personal political views from Commission work. We have many examples we can provide on
these topics, but the reality is that she has completely lost the trust and faith of her team, and this
loss is irreversible. Please understand that our concerns here are professional and profound, not
personal.

We lay this out to look forward, not back. We believe the report we have produced should be
published, but that will not be possible if our team leader is given editorial control over our work.
We need a new approach with a change in responsibilities, one that recognizes appropriately the
contribution of each team member, and moves us forward efficiently toward publishing. We are
flexible as to the process that would allow us to publish our work, so long as the above principles
are respected. What we cannot accept is a system where our team leader—who has utterly failed
to show leadership to this point—exercises editorial control over work she did not participate in
drafting.
To: Chris Kojm

From: Tom Eldridge, Janice Kephart, Walter Hempel, Kelly Moore

Date: July 23, 2004

Re: Publication of a staff report on border security by the report's authors: Tom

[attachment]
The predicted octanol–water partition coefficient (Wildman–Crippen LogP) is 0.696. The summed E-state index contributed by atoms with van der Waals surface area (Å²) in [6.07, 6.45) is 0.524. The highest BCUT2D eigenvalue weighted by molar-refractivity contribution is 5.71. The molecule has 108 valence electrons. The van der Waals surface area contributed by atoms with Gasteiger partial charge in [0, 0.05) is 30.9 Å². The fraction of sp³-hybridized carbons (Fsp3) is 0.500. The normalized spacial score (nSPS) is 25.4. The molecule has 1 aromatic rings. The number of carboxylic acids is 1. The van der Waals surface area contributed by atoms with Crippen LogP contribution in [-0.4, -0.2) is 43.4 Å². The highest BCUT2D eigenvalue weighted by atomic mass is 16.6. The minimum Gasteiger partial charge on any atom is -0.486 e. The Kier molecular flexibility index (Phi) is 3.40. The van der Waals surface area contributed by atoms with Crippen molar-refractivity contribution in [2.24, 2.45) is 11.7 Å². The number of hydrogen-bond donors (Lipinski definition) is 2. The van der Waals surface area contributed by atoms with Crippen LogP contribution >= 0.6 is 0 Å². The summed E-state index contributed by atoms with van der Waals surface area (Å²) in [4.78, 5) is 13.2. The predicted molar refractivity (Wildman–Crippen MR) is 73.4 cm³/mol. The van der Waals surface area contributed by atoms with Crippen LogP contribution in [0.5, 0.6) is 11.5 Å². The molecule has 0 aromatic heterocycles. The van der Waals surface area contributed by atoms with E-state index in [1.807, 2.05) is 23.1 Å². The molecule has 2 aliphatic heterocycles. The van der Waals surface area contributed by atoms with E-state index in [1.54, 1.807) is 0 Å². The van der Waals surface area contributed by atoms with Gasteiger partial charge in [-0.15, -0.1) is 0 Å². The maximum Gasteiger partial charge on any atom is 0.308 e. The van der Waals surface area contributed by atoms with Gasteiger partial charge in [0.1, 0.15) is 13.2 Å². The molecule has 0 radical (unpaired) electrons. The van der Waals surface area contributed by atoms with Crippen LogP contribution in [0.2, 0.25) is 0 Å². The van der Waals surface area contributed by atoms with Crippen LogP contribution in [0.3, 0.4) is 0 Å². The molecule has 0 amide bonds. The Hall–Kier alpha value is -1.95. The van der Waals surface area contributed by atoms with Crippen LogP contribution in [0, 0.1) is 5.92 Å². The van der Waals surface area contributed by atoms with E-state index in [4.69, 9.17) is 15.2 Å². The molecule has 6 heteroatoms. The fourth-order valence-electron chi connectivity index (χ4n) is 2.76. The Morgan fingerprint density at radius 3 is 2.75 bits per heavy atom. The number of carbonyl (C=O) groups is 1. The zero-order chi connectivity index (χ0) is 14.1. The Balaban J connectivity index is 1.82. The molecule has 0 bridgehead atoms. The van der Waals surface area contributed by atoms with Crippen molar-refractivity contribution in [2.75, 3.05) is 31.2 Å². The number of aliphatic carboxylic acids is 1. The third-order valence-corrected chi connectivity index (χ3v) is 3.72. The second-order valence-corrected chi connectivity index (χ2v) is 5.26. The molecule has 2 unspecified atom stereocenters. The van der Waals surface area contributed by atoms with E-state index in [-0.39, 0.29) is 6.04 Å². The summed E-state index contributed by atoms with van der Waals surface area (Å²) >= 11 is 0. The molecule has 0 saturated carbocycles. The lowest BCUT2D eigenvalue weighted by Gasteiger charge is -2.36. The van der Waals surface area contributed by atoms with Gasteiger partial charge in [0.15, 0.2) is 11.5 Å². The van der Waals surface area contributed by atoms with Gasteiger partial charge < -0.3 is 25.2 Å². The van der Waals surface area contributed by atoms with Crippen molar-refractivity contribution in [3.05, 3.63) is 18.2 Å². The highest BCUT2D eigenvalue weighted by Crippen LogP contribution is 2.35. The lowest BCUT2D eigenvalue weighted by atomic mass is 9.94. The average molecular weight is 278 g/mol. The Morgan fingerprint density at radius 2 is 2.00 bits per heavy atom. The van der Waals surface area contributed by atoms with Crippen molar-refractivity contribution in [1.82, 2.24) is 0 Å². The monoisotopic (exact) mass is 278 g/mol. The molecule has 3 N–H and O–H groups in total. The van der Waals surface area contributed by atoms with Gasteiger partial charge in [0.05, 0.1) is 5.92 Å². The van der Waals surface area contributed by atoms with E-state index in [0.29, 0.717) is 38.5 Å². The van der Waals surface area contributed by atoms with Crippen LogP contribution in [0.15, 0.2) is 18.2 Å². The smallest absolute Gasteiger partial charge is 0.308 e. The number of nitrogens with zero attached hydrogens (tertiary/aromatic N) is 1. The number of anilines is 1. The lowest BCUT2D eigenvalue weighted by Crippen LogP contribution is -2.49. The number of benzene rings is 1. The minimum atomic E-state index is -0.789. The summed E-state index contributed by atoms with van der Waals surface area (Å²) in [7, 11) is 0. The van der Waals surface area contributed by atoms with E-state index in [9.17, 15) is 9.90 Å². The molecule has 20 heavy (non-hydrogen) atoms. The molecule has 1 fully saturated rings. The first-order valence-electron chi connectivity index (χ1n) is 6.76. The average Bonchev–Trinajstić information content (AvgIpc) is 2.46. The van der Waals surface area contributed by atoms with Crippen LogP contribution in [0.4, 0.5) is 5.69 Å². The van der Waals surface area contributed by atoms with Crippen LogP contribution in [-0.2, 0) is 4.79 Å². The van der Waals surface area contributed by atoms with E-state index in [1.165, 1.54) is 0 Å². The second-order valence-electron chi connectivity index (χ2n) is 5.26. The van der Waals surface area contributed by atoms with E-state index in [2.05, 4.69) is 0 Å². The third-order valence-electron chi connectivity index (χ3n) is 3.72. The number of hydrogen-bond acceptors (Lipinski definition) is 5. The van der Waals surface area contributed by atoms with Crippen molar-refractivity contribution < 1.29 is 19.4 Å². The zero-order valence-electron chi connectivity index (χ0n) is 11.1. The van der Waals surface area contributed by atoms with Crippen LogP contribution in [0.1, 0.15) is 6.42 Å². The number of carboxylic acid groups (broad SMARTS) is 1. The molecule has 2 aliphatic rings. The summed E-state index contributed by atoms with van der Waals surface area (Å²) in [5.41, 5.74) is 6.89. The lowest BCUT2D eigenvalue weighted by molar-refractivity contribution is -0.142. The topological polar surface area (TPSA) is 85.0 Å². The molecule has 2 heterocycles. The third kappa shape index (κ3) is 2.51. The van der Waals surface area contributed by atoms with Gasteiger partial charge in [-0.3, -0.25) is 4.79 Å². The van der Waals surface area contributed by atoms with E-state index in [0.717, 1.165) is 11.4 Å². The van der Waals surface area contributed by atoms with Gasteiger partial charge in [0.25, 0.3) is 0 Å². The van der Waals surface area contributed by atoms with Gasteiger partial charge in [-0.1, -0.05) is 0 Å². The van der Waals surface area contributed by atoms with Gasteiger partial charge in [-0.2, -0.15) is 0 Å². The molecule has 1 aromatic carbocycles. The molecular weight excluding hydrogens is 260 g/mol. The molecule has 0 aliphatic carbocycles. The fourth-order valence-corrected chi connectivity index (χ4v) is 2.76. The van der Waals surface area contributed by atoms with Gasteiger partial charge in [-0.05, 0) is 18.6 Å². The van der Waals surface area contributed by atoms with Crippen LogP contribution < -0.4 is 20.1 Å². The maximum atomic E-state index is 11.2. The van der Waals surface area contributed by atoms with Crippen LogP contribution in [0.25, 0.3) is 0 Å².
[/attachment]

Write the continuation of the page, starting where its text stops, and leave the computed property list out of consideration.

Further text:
Eldridge, Janice Kephart, Walter Hempel and Kelly Moore.

We have three issues we need your help to resolve at our meeting on Monday. First is whether
the staff report will be published. Second is reaching agreement about the proper attribution for
this work; and third is what should be the editing process for the staff report.

First, the staff report is of publication quality, and will provide new and very valuable scholarship
on our topic area. It will bolster the Commission Report and provide crucial facts supporting its
recommendations. While the report is the definitive history of 9/11, our staff report is the
definitive history of terrorist travel pre-9/11, and the post-9/11 border security actions. There is a